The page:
Mets owner Steven Cohen really wants to build a casino in Queens.
To make his dream a reality, he has launched a multi-million dollar campaign to sway Queens elected officials, the city, and the state into letting him build the casino on a 50-acre city-owned parking lot next to Citi Field which is legally registered as public parkland.
But a growing coalition of immigrant-led community, civic and environmental groups have vowed to stop the plan. As of yet, there is no exact time frame for when the project will be approved.
In their view, a casino on top of public parkland would not only cause environmental issues for communities, such as an increase in flooding and an increase in car traffic for a community already in need of public green space, but it would also prey on vulnerable immigrants when building its customer base.
“A casino in Citi Field is surrounded by immigrant communities and Cohen and his team are specifically targeting our communities like Flushing, a heavily Asian community,” said Sarah Ahn, an organizer with the Fed Up Coalition, a group opposed to the casino. “He is targeting the Asian community who will be spending the money at the casino and we know this means they will be losing their hard-earned money.”
A 2021 report by Asian CARES, a coalition of ethnic-based community organizations in Boston, found that casinos target their advertising toward Asian communities and their immigrant population, often exploiting their poverty and social isolation. Casinos have particularly marketed to older Asian community members who are often the most vulnerable.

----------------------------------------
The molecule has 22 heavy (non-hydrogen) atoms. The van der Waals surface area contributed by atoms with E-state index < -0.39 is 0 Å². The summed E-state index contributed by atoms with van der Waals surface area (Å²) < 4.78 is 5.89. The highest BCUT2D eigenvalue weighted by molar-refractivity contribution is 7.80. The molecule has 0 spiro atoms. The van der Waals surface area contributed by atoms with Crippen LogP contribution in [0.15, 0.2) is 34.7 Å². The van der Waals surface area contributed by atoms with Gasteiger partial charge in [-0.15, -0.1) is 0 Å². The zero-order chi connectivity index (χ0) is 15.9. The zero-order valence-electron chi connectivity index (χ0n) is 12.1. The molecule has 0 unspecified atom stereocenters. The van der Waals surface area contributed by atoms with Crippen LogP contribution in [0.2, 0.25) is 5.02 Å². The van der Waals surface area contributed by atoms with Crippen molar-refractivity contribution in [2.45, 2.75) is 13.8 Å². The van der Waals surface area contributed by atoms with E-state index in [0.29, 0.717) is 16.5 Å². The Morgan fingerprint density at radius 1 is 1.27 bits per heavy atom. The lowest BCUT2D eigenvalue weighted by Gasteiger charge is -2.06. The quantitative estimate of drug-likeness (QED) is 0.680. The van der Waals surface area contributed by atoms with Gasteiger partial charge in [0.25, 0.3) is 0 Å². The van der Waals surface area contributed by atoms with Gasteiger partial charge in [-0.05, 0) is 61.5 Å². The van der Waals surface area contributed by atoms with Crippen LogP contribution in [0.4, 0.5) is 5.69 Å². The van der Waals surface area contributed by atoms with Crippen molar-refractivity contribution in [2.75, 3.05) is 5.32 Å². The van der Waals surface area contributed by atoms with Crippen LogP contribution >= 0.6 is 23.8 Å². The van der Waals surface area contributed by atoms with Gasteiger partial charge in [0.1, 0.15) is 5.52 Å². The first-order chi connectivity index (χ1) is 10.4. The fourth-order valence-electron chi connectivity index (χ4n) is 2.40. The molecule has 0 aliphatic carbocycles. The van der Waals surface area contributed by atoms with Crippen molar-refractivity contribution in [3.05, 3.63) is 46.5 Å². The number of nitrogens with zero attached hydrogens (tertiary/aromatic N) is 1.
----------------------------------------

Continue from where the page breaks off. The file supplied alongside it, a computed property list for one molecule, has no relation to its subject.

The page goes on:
Currently, Resorts World Casino, the only gaming facility operating in five boroughs, has Chinese language advertisements plastered throughout Queens. Resorts World also hired a Director of Asian Marketing and has hosted Chinese-themed events. Foxwoods and Mohegan Sun, two casinos located in nearby Connecticut, both have a large Asian customer base and also have Asian marketing departments.
With only three downstate gambling licenses up for grabs, Cohen has made his sites’ proximity to Queens’ large Asian community a selling point. However, Rebecca Pryor, executive director of the Guardians of Flushing Bay, said that a casino would only exacerbate environmental concerns in a community plagued by flooding.
“We need transparently planned, community-generated neighborhood projects that absorb rainfall, reduce air pollution, protect our public parkland and prioritize — rather than prey upon — our environmental justice communities,” she said.